But for the Methodist Central Hall, the main audience it was tapping into seemed not to be curious agnostics but other Methodists in smaller, less tech-savvy congregations across the world. Mr Forshaw said many Methodist churches unable to offer their own livestream had been explicitly recommending worshippers connect to Central Hall instead. If this continues, he suggested his congregation could increasingly resemble a kind of Methodist cathedral.
Some have speculated that a lengthy period of livestreaming, where believers can search out and participate in their faith with any place of worship on earth rather than just their local mosque, synagogue or church, could lead to a greater polarisation. Larger institutions, with the capacity and resources to produce slick broadcasts could become even larger via livestreaming, while small, local congregations wither away even faster.
The medium itself of livestreaming is also having an impact on the content of acts of worship. In some instances, specific rituals practised for millennia simply cannot be transferred to the internet. In some Islamic thinking, Friday prayers must be done communally and cannot simply be replicated at home. And many churches have been wrestling with how to celebrate communion if the priest and congregation are physically separated.
While Dr Phillips said he thought it was time for creative theological interpretations to allow sharing bread and wine, other denominations including Roman Catholics and Anglicans, strictly forbid non-clergy from distributing communion, leaving worshippers bereft of the central rite of Christianity for months.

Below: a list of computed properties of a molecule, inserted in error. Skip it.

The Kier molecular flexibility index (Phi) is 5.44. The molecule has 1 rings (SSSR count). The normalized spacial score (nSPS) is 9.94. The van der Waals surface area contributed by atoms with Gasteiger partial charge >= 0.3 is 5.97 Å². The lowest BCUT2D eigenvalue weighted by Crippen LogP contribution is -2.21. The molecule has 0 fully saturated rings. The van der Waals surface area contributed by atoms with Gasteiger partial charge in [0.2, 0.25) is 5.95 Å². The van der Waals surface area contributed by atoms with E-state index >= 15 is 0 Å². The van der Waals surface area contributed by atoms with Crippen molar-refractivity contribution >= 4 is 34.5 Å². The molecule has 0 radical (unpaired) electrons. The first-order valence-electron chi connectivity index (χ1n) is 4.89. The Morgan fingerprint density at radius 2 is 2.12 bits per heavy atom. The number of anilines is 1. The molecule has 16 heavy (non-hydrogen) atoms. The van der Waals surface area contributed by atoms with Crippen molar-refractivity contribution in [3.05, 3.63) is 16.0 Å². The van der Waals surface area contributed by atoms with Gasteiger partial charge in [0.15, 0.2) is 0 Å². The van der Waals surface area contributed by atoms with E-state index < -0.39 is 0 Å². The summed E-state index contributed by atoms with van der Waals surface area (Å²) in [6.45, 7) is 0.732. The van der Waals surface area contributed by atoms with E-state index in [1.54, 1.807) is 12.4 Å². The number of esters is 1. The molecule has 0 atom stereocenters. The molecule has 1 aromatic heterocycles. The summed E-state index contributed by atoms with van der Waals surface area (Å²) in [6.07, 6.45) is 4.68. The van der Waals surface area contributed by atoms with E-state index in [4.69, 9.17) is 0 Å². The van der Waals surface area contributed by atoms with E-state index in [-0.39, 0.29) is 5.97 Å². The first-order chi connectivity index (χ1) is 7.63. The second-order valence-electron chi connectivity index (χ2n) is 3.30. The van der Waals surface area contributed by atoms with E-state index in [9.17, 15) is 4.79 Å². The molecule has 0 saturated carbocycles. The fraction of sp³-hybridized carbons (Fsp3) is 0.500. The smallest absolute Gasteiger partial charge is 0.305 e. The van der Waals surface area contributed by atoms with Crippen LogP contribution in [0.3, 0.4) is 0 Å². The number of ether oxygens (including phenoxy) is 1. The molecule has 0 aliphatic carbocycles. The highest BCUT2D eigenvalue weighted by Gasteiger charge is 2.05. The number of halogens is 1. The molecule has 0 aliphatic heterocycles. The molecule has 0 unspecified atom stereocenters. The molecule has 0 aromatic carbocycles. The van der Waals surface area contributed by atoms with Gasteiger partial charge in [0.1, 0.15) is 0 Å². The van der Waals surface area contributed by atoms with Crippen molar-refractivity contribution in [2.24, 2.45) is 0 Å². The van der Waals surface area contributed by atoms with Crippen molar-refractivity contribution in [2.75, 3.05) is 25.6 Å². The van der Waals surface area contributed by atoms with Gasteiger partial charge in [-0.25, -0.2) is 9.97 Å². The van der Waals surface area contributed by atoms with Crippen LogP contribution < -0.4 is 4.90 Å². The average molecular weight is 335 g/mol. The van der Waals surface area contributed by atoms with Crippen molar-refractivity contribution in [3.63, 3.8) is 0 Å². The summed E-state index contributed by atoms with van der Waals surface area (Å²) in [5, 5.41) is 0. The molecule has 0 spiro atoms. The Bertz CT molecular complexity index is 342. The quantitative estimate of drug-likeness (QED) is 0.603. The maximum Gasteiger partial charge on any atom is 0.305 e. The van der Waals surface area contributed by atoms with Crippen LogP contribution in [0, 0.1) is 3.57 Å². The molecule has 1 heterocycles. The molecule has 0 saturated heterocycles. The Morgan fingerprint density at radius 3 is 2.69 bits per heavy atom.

The impending arrival of Passover for Jews, Easter for Christians and then Ramadan for Muslims is also sharpening minds and stirring much creativity and innovation, as almost all the normal services and celebrations during these festivals cannot occur during the lockdown.
Mr Forshaw said the Methodist Central Hall’s livestreamed services were significantly shorter than normal, down from about 90 minutes to 30 in an attempt to maintain the congregation’s attention from afar. Ms Hitchiner said her church had decided to introduce a homily, or short reflective sermon, during the daily morning prayer services because they were aware many watching on were unfamiliar with the scriptural readings used and required additional explanation.
Although the long-term impact of livestreaming remains unclear and probably depends on the duration of the Covid-19 shutdown, many commentators expect it to have lasting ramifications. Ms Hitchiner and Dr Phillips both noted how livestreaming worship was giving more power and influence to disabled and housebound believers, who have used the internet to practise their faith out of necessity for years and now found themselves the experts.
Dr Phillips also suggested the very technology each community chooses to use could shape the legacy of the pandemic shutdown. While many places of worship were using platforms such as YouTube or Facebook Live to broadcast directly into people’s homes, others had chosen Zoom or Skype. The latter options are more interactive, allowing believers to also contribute to services rather than simply passively watching.
Different places of worship could accidentally foster theological divisions by the technology they choose over the coming months. Those using Zoom could see themselves become more inward-looking and democratic, focusing on how to maintain the spirits and faith of those already within the community, which was now able to express themselves during services. On the other hand, those who prefer YouTube or Facebook could become more outward-focused, seeing their priority increasingly become the new pool of previously disengaged agnostics.